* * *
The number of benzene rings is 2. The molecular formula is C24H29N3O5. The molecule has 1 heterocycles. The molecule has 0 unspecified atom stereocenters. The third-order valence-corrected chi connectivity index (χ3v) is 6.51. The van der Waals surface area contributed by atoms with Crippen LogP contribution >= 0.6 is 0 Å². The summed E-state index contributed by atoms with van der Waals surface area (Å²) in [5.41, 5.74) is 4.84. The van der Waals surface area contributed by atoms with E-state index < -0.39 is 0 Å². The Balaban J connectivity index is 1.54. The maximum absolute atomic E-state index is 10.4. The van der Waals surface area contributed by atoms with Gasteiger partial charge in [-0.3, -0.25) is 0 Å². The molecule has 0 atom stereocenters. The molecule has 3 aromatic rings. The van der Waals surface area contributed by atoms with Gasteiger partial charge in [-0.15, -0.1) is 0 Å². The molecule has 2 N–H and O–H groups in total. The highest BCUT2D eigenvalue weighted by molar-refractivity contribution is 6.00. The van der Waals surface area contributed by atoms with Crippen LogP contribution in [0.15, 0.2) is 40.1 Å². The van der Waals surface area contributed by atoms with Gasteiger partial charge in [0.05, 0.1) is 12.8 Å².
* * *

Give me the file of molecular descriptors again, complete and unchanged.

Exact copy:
The number of benzene rings is 2. The molecular formula is C24H29N3O5. The molecule has 1 heterocycles. The molecule has 0 unspecified atom stereocenters. The third-order valence-corrected chi connectivity index (χ3v) is 6.51. The van der Waals surface area contributed by atoms with Crippen LogP contribution >= 0.6 is 0 Å². The summed E-state index contributed by atoms with van der Waals surface area (Å²) in [5.41, 5.74) is 4.84. The van der Waals surface area contributed by atoms with E-state index < -0.39 is 0 Å². The Balaban J connectivity index is 1.54. The maximum absolute atomic E-state index is 10.4. The van der Waals surface area contributed by atoms with Gasteiger partial charge in [-0.3, -0.25) is 0 Å². The molecule has 0 atom stereocenters. The molecule has 3 aromatic rings. The van der Waals surface area contributed by atoms with Gasteiger partial charge in [-0.15, -0.1) is 0 Å². The molecule has 2 N–H and O–H groups in total. The highest BCUT2D eigenvalue weighted by molar-refractivity contribution is 6.00. The van der Waals surface area contributed by atoms with Crippen LogP contribution in [0.15, 0.2) is 40.1 Å². The van der Waals surface area contributed by atoms with Gasteiger partial charge in [0.05, 0.1) is 12.8 Å².